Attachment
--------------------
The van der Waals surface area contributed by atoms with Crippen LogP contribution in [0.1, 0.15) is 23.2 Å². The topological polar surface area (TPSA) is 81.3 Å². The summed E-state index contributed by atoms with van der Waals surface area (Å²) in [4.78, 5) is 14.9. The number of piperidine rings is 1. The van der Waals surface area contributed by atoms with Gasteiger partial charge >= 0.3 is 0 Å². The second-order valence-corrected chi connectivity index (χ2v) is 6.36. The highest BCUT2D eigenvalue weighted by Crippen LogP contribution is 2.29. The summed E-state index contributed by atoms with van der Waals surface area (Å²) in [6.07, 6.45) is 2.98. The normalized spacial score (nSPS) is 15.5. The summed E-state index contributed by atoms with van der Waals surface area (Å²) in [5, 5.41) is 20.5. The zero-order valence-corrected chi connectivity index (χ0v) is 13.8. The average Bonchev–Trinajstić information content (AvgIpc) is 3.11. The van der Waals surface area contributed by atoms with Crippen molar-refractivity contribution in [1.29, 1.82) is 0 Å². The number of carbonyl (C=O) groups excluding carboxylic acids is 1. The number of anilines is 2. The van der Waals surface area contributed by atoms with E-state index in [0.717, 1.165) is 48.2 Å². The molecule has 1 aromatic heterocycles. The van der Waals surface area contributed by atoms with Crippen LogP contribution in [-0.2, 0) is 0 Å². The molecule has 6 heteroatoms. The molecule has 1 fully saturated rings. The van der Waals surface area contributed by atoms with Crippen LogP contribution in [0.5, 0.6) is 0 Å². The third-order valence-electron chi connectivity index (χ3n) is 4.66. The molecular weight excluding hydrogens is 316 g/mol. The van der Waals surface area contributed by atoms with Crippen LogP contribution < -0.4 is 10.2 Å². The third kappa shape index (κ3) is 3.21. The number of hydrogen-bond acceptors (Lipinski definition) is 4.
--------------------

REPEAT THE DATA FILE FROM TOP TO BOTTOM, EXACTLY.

The van der Waals surface area contributed by atoms with Crippen LogP contribution in [0.1, 0.15) is 23.2 Å². The topological polar surface area (TPSA) is 81.3 Å². The summed E-state index contributed by atoms with van der Waals surface area (Å²) in [4.78, 5) is 14.9. The number of piperidine rings is 1. The van der Waals surface area contributed by atoms with Gasteiger partial charge >= 0.3 is 0 Å². The second-order valence-corrected chi connectivity index (χ2v) is 6.36. The highest BCUT2D eigenvalue weighted by Crippen LogP contribution is 2.29. The summed E-state index contributed by atoms with van der Waals surface area (Å²) in [6.07, 6.45) is 2.98. The normalized spacial score (nSPS) is 15.5. The summed E-state index contributed by atoms with van der Waals surface area (Å²) in [5, 5.41) is 20.5. The zero-order valence-corrected chi connectivity index (χ0v) is 13.8. The average Bonchev–Trinajstić information content (AvgIpc) is 3.11. The van der Waals surface area contributed by atoms with Crippen molar-refractivity contribution in [1.29, 1.82) is 0 Å². The number of carbonyl (C=O) groups excluding carboxylic acids is 1. The number of anilines is 2. The van der Waals surface area contributed by atoms with E-state index in [0.717, 1.165) is 48.2 Å². The molecule has 1 aromatic heterocycles. The van der Waals surface area contributed by atoms with Crippen LogP contribution in [-0.2, 0) is 0 Å². The molecule has 6 heteroatoms. The molecule has 1 fully saturated rings. The van der Waals surface area contributed by atoms with Crippen LogP contribution in [0.5, 0.6) is 0 Å². The third-order valence-electron chi connectivity index (χ3n) is 4.66. The molecular weight excluding hydrogens is 316 g/mol. The van der Waals surface area contributed by atoms with Crippen LogP contribution < -0.4 is 10.2 Å². The third kappa shape index (κ3) is 3.21. The number of hydrogen-bond acceptors (Lipinski definition) is 4.